The neat thing to observe is that start positions 1, 2 and 4 and 11, 15, 3, 7, 12, 10, 14, 6 and 13 are really the same as they have the same solution once you get past the first 3 moves!   This means that there are only 2 puzzle solutions that need to be memorized to solve all positions on the puzzle.  If someone figures out how to get to the “magic” 3rd position when start with hole 5 empty, please let me know.

• Update June 10, 2021 – there is no set of moves to get to magic position from “5”

First three moves for starting position (1, 11, 15 — Collectively called “1”).

The middle holes

I have not found a method to get to the “same as the others” solution when start with hole #5 (aka 8, 9).  A full solution follows and interestingly, it also ends with the final peg standing in hole 13; there must be a good reason.  With practice, solving this “hard one” is really just remembering that there are only 2 possible first moves and this solution starts from the right, the next couple moves are filling the pegs just jumped over or from and the 4th is opening the middle hole on the right side of the triangle.  From there, it pretty much solves itself! ?

Finish hole same as start hole

Feedback from reader Merv Eberhardt provides an interesting twist on the above solution. He wanted a solution where the last peg ends up in the same position which was empty at the start. Taking genius to a new level…

The solutions below achieve this goal, and I note that they all also achieve the magic diamond after 3 moves, so it is really the finish that is varied to move the ending position from hole 13 as is listed above to instead finish at the position which was empty at start.

4 thoughts on “Triangle Peg Board Game – Solutions to amaze your friends”

1. Chris L.

Wow, I had no idea you could win with one of the middle holes open from the start! I’ll have to try that next time, thank you!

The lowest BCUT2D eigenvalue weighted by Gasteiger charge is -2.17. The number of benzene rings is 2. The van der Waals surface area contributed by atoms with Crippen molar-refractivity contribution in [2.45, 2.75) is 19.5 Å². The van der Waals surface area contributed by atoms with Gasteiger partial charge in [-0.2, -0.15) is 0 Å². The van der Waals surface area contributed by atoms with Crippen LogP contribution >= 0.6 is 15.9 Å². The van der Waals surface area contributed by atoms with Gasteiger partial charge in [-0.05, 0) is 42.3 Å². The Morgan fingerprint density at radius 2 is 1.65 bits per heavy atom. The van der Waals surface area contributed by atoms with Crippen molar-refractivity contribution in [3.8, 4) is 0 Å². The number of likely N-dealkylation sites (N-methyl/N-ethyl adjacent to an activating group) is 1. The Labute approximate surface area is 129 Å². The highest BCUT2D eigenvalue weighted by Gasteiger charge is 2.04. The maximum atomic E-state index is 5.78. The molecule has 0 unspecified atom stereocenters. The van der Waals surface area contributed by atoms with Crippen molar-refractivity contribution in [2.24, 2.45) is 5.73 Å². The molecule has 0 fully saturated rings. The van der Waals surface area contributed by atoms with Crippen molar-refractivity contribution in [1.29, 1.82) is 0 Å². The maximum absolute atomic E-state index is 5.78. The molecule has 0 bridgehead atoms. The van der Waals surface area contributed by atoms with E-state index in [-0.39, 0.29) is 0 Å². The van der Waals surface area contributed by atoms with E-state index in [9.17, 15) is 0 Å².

2. Merv Eberhardt

The rewrite of my “end at start” solution lost something in its translation. There are three diamond patterns: 1/2/3/5, 7/8/11/12, and 9/10/14/15. I refer to them as D1, D2, and D3, respectively. D1 is achieved from starting positions 1, 7, 10, and 13. D2 from relative positions 11, 14, 2, and 6. D3 from 15, 3, 14, and 4. The solution table that you presented mixed the “families.” When grouped together they not only reveal their diamond relation, but their END AT START solutions are remarked similar to the point that only TWO solutions (with minor differences) result. I’ll send you a correction. Please publish: MervEberhardt@knology.net

3. Merv Eberhardt

Your table of END AT START solutions used starting positions 1, 2, 3, and 4. These lead to diamond patterns D1, D2, D3, and D3 (my designations), respectively. By using starting positions 1, 7, 10, and 13 the D1 pattern (1/2/3/5) would have resulted and their solutions would have shown remarkable symmetry. For 1 the moves to D1 are 4-1, 6-4, and 1-6. [From 7 the moves to D1 are 2-7, 6-4, and 1-6. From 10 the moves to D1 are 3-10, 4-6, and 1-4. From 13 the moves to D1 are 4-13, 1-4, and 3-8.] From there the next eight moves are 10-3, 13-6, 3-10, and 15-6 then 11-13, 14-12, and 13-5, then 7-2. The resulting 2/5/6 serve to solve not only the END AT 1 (6-4 then 4-1) but also the END AT 7 (6-4 then 4-7) and END AT 13 (2-9 then 6-13). Hence the END AT 1, 7, and 13 are the same except for the two final moves. The solutions for END AT 10 are similar but mirror images. From D1 the next eight moves would result in 3/4/5 with final moves to END AT 10 (4-6 and 3-10). It could also solve END AT 1 (4-6 and 6-1). MervEberhardt@knology.net